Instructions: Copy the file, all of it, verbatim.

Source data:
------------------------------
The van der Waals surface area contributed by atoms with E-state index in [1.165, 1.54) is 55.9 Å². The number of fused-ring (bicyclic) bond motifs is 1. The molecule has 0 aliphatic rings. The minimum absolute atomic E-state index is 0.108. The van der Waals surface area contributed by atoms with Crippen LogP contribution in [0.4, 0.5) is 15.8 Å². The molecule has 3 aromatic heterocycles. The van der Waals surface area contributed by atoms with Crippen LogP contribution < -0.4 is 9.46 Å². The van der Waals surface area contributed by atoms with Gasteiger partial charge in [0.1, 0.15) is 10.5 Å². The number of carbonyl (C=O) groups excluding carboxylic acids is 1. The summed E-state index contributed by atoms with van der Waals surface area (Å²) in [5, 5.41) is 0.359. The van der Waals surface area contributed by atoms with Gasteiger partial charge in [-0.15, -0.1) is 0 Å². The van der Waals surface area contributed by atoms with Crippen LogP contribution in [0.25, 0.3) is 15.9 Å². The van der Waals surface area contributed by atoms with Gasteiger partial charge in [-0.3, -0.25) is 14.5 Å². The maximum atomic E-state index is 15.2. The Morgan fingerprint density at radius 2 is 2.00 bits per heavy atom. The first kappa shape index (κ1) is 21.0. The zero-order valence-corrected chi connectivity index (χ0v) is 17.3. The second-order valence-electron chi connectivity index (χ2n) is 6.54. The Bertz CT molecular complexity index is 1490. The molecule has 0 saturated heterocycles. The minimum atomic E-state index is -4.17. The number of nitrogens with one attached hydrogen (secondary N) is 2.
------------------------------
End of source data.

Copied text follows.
The van der Waals surface area contributed by atoms with E-state index in [1.165, 1.54) is 55.9 Å². The number of fused-ring (bicyclic) bond motifs is 1. The molecule has 0 aliphatic rings. The minimum absolute atomic E-state index is 0.108. The van der Waals surface area contributed by atoms with Crippen LogP contribution in [0.4, 0.5) is 15.8 Å². The molecule has 3 aromatic heterocycles. The van der Waals surface area contributed by atoms with Crippen LogP contribution < -0.4 is 9.46 Å². The van der Waals surface area contributed by atoms with Gasteiger partial charge in [0.1, 0.15) is 10.5 Å². The number of carbonyl (C=O) groups excluding carboxylic acids is 1. The summed E-state index contributed by atoms with van der Waals surface area (Å²) in [5, 5.41) is 0.359. The van der Waals surface area contributed by atoms with Gasteiger partial charge in [-0.15, -0.1) is 0 Å². The van der Waals surface area contributed by atoms with Crippen LogP contribution in [0.25, 0.3) is 15.9 Å². The van der Waals surface area contributed by atoms with Gasteiger partial charge in [-0.3, -0.25) is 14.5 Å². The maximum atomic E-state index is 15.2. The Morgan fingerprint density at radius 2 is 2.00 bits per heavy atom. The first kappa shape index (κ1) is 21.0. The zero-order valence-corrected chi connectivity index (χ0v) is 17.3. The second-order valence-electron chi connectivity index (χ2n) is 6.54. The Bertz CT molecular complexity index is 1490. The molecule has 0 saturated heterocycles. The minimum atomic E-state index is -4.17. The number of nitrogens with one attached hydrogen (secondary N) is 2.